Marcus Sedgwick's Western Isles Tour Journal
On the first day of the Scottish Friendly Children’s Book Tour we got a very warm welcome from two schools in Stornoway: the Isle of Lewis’s largest primary school in the morning, and the largest secondary school in the afternoon. If talking to young readers is the very end of the writing process, a trip like this is, for me, the kind of thing that can prove to be the very beginning of a book. A book like The Dark Horse, for example, is based in this kind of landscape, and who knows yet whether my week on the Western Isles will lead to anything creative.
Today we visited our most northerly points – the villages of Back and Tolsta, where I spoke to around 70 children at Back and just 20 in Tolsta, but if the numbers were small, the friendly welcome was just as strong as the one we received in Stornoway yesterday. The children were from P3, P4 and P5 – I really love speaking with these age groups, the events can often veer off in directions you weren’t expecting; for example, could you trap a ghost in the non-existent boxes that mime artists get stuck in? Ten minutes of discussion later, we got back on track. I welcome such diversions – it shows that the imaginations of young people are not to be underestimated.
We had dinner with Kathleen Milne, head of library services for the Western Isles. It was interesting to hear about the role of mobile library services on the Isles; as important if not more so than the branches – the mobile library vans provide a vital source of culture for the islanders, offering an almost tailor-made service for the borrowers.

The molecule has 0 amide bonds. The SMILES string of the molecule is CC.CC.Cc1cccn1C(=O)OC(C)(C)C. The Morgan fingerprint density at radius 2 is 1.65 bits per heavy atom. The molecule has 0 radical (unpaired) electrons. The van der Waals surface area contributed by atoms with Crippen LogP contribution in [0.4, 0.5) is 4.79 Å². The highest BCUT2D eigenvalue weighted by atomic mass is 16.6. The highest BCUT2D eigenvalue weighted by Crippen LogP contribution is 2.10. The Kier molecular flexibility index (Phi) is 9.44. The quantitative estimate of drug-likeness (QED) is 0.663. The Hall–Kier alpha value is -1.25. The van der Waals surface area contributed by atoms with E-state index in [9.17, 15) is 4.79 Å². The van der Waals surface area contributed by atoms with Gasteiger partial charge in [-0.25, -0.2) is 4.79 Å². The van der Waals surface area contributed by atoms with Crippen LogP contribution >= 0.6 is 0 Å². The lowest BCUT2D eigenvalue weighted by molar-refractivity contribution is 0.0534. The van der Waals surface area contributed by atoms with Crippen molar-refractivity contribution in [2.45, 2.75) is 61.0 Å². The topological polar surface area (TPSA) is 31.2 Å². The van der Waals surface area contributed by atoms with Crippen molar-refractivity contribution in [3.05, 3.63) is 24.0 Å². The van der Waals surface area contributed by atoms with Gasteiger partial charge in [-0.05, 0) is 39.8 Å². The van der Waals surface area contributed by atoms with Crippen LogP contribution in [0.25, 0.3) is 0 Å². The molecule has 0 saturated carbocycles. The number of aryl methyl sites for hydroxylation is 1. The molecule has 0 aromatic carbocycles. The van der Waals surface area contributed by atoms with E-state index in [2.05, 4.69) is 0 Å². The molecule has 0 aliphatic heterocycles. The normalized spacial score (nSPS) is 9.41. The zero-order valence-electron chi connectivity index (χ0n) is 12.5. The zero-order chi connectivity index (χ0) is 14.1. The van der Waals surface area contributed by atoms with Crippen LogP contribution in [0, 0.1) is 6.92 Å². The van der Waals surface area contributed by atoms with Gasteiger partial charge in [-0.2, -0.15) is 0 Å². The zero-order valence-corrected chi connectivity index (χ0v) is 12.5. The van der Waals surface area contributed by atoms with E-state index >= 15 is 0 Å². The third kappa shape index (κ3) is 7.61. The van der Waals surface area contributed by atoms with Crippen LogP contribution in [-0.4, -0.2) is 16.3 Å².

Sgoil nan Loch in Leurbost is our next stop on day three. I did an event with 45 children who were absolutely delightful to spend time with. They had wonderful questions and five of them helped me out in a small theatrical performance at the end of the session. Then we visited a brand new school; the Sir E Scott School of West Tarbert. We chatted about various things from how much an author typically earns to some of the more obscure points of writing a book, to why you can’t just copy someone else’s book and put your name on it.
We headed down from North Uist to Lionacleit where I spoke to around 100 S1 and S2 students in their fantastic theatre space. The session flew by and there wasn’t enough time to tackle everyone’s questions, sadly. Oh well, another time, I hope.
The venue for the afternoon was Daliburgh School. To finish the session I answered as many questions as I could in ten minutes, ending with a good one. No children’s author can ever get too big for their boots, I think, because every now and again a young reader will ask something in all innocence - Example? "Have you ever met any real authors..?"
The final day of the Western Isles tour took us to Barra. It’s a gorgeous little island and the people are really friendly. I’ve been delighted to come to the Western Isles courtesy of Scottish Book Trust and the generous sponsorship of Scottish Friendly, so I’d like to thank them both for making this happen.
As with every day of the tour, we visited two schools. The second was CastleBay School; and the first was the smallest school we’ve visited all week – Eoligarry, just 23 pupils in all – I spoke to just 8 of them. The school has been threatened with closure but has recently won a reprieve for three years. To the local people, the school is vital. It’s doing a great job. And I very much hope it stays open, because we met some of the most wonderful young people I’ve ever met doing school visits.
The Scottish Friendly Children's Book Tour takes authors across Scotland all year, every year. Find out about upcoming tours here.